Different Types of Interneurons

Morphological Properties

Interneurons were first classified by Ramon y Cajal as ‘short axon cells’ in Golgi studies of human visual cortex (Ramón y Cajal, 1899 ; described in DeFelipe and Jones, 1988 ), long before it became known that most of them use GABA as inhibitory transmitter (DeFelipe, 2002 ; Houser et al., 1984 ). In the outgoing 19th century it was thought that the axons of ‘short axon cells’ never leave gray areas or send axons through white matter (Lenhossék, 1895 ; described in Rakic, 1976 ). More recently, however, we have learned of exceptions, which make long-range connections and send axons through white matter tracts (Higo et al., 2007 ; McDonald and Burkhalter, 1993 ; Peters et al., 1990 ; Tomioka and Rockland, 2007 ; Tomioka et al., 2005 ). However, the axons of most interneurons that have been reconstructed after Golgi staining or dye-filling terminate within the home area of the cell body. The list includes cells with chandelier, large basket, nest basket, small basket (i.e., clutch cells; Kisvárday, 1992 ), double bouquet, bipolar, bitufted, Martinotti and neurogliaform (i.e., spiderweb or dwarf cells; Ramón y Cajal, 1904 ) morphologies (DeFelipe, 2002 ; Fairén et al., 1984 ; Jones, 1984 ; Jones and Hendry, 1984 ; Lorente de No, 1992 ; Markram et al., 2004 ; Peters, 1984a ,b ; Somogyi and Cowey, 1984 ). Although these fanciful names have been used for decades, it is still debated whether they designate distinct types, whether cortex contains dozens or hundreds of different cell types or whether the morphological traits vary on a continuum (Parra et al., 1998 ; Stevens, 1998 ). The only interneurons that were consistently classified as distinct type are chandelier cells (ChCs), which single-mindedly innervate axon initial segments of pyramidal cells and are easily identified by the candle stick appearance of the terminal portion of their axons (Figure 1 ) (Somogyi, 1977 ). These GABAergic cells are unusual in yet another way, which enables them to depolarize pyramidal cells because the chloride reversal potential of the axon initial segment is more depolarized than that of the cell soma (Szabadics et al., 2006 ). Recently, significant progress has been made in classifying interneurons with less clear cut properties by quantitative multivariate grouping using cluster analysis of various features of somatic, dendritic and axonal morphologies including the distribution of boutons. Applying this classification, basket cells can now be distinguished based on the preferential targeting of 15–30% of their synapses to pyramidal cell somata (Figure 1 ) (Karube et al., 2004 ; Wang et al., 2002 ). Basket cells are further subdivided into large basket cells (LBCs) and small basket cells (SBCs) by characteristic relationships of soma size and the frequency of axonal branching (Karube et al., 2004 ). Nonpyramidal cells with <10% of their boutons terminating on somata, a strong preference for dendrites and a high percentage of projections toward the white matter side of the soma, are classified as double bouquet cells (DBCs) (Figure 1 ) (Karube et al., 2004 ). Dendrite targeting neurons with a high proportion of boutons on the pial side of the cell body correspond to Martinotti cells (MCs) (Figure 1 ) (Dumitriu et al., 2007 ). Finally, neurogliaform cells (NGCs) are distinguished by their high bouton density and an axon arbor that is twice the size of the dendritic tree (Figure 1 ) (Karube et al., 2004 ). Together, these quantitative studies demonstrate that based on their axonal projection patterns there are at least six distinct morphological types of neocortical interneurons.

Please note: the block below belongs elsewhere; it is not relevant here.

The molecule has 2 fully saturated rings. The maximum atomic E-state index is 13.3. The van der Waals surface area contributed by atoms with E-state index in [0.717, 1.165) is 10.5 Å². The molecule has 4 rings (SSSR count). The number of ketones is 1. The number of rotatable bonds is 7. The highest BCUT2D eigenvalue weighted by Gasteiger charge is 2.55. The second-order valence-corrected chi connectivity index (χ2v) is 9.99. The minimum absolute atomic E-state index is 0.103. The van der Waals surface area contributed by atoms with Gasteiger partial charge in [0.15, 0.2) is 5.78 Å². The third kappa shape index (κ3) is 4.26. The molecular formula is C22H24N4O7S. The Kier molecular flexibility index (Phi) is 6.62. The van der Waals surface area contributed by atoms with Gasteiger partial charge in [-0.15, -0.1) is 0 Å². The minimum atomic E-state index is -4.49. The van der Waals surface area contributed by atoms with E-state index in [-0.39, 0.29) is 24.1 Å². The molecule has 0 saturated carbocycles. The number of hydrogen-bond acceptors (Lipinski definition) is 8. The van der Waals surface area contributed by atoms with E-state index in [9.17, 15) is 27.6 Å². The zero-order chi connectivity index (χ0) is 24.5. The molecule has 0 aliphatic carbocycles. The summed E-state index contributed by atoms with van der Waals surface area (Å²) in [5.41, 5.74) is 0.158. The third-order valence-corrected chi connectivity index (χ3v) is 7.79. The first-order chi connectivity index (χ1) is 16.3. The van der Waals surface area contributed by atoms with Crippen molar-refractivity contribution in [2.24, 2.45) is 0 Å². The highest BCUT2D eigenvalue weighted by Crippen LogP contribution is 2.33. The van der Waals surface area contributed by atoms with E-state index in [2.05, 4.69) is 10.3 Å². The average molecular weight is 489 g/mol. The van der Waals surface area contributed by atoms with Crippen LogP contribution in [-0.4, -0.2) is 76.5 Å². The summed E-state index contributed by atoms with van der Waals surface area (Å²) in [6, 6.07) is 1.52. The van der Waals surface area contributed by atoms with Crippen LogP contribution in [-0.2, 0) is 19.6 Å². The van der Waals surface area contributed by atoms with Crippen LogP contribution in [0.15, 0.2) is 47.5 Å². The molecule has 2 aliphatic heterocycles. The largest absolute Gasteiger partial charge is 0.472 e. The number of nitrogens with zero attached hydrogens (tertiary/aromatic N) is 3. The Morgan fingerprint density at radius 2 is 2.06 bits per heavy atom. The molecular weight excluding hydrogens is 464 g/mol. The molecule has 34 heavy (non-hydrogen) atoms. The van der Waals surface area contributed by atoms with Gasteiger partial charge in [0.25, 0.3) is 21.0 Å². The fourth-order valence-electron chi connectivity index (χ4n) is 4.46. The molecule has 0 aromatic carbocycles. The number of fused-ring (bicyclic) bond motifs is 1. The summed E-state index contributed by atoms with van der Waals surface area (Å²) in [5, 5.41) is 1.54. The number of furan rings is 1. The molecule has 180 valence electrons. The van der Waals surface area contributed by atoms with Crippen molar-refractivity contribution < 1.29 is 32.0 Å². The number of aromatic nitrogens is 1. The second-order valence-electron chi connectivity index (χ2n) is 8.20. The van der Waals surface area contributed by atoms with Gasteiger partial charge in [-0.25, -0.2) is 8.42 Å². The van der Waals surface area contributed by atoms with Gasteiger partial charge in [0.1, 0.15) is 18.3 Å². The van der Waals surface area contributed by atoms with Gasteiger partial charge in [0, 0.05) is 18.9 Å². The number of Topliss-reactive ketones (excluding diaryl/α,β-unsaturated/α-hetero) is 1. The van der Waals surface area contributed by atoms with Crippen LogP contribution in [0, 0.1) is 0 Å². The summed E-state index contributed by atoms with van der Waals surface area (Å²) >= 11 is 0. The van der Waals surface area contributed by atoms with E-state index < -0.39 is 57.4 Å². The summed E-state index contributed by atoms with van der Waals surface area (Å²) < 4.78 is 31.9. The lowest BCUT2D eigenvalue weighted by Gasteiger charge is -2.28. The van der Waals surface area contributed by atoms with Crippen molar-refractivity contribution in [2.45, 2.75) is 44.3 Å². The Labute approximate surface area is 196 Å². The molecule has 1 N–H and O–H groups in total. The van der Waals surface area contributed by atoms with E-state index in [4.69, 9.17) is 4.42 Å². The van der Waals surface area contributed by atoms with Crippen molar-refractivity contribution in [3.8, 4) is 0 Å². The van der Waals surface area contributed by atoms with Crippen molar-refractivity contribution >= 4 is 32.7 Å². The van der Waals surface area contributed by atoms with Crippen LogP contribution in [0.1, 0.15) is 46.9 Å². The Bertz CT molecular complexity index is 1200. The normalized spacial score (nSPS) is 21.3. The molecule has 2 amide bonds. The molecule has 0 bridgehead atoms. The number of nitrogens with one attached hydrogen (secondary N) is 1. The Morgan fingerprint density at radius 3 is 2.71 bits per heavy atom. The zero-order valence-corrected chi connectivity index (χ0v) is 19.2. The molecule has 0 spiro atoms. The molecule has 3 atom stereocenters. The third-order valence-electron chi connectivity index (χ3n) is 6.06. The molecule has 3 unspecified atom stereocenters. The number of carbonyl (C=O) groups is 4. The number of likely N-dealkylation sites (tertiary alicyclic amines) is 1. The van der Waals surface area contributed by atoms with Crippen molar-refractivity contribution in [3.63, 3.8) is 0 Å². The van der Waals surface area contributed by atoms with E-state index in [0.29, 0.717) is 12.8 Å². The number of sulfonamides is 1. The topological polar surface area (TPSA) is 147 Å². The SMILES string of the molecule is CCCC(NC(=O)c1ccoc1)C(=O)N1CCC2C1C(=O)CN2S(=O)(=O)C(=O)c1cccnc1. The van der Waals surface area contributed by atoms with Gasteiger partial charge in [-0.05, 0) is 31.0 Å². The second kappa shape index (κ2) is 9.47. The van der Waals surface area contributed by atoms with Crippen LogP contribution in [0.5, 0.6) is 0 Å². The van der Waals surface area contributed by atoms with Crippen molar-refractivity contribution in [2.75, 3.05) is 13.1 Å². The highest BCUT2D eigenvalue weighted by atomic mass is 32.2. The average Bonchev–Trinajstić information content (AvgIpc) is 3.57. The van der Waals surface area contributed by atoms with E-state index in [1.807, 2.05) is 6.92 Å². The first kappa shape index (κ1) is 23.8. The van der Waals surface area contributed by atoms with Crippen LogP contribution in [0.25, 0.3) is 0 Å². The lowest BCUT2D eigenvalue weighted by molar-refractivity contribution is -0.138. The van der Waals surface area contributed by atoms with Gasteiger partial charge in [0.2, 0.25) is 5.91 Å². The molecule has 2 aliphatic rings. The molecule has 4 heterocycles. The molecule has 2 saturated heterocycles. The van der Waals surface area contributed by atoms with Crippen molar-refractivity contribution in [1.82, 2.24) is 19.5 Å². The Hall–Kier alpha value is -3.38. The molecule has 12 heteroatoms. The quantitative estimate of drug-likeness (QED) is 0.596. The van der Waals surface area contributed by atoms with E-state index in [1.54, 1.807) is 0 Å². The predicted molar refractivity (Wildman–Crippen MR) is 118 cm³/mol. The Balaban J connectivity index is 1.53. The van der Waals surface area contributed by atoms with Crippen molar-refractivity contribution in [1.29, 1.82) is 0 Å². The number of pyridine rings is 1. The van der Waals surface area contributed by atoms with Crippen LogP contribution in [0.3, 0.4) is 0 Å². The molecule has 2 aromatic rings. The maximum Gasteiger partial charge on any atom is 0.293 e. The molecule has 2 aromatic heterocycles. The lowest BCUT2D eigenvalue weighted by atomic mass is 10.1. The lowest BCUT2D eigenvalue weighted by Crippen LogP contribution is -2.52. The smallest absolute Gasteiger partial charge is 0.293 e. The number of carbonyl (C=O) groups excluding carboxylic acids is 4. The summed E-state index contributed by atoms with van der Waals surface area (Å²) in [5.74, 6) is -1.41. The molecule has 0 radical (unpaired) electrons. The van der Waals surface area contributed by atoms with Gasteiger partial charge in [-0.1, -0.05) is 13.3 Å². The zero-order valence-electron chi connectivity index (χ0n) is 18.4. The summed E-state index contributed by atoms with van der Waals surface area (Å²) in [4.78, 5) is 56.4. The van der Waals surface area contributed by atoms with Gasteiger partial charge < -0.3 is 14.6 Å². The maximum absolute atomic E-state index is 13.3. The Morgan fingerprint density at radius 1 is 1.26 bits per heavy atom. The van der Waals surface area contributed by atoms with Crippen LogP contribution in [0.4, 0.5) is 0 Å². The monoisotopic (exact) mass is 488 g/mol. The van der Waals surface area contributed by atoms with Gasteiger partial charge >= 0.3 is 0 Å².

Figure 1. Six distinct morphological types of interneurons. Diagrams showing different morphological types of interneurons (red), which were identified by cluster analyses of the subcellular distribution of axonal projections onto somata and dendrites of postsynaptic pyramidal neurons (gray). Chandelier cells (ChC), small basket cells (SBC), large basket cells (LBC), neurogliaform cells (NGFC), double bouquet cells (DBC) and Martinotti cells (MC). For examples of non-diagrammatic reconstructions of interneurons from rat somatosensory cortex and monkey prefrontal cortex see Krimer et al. (2005) , Huang et al. (2007) and Ascoli et al. (2008) .

Electrical Properties are not Tightly Associated with Distinct Morphological Cell Types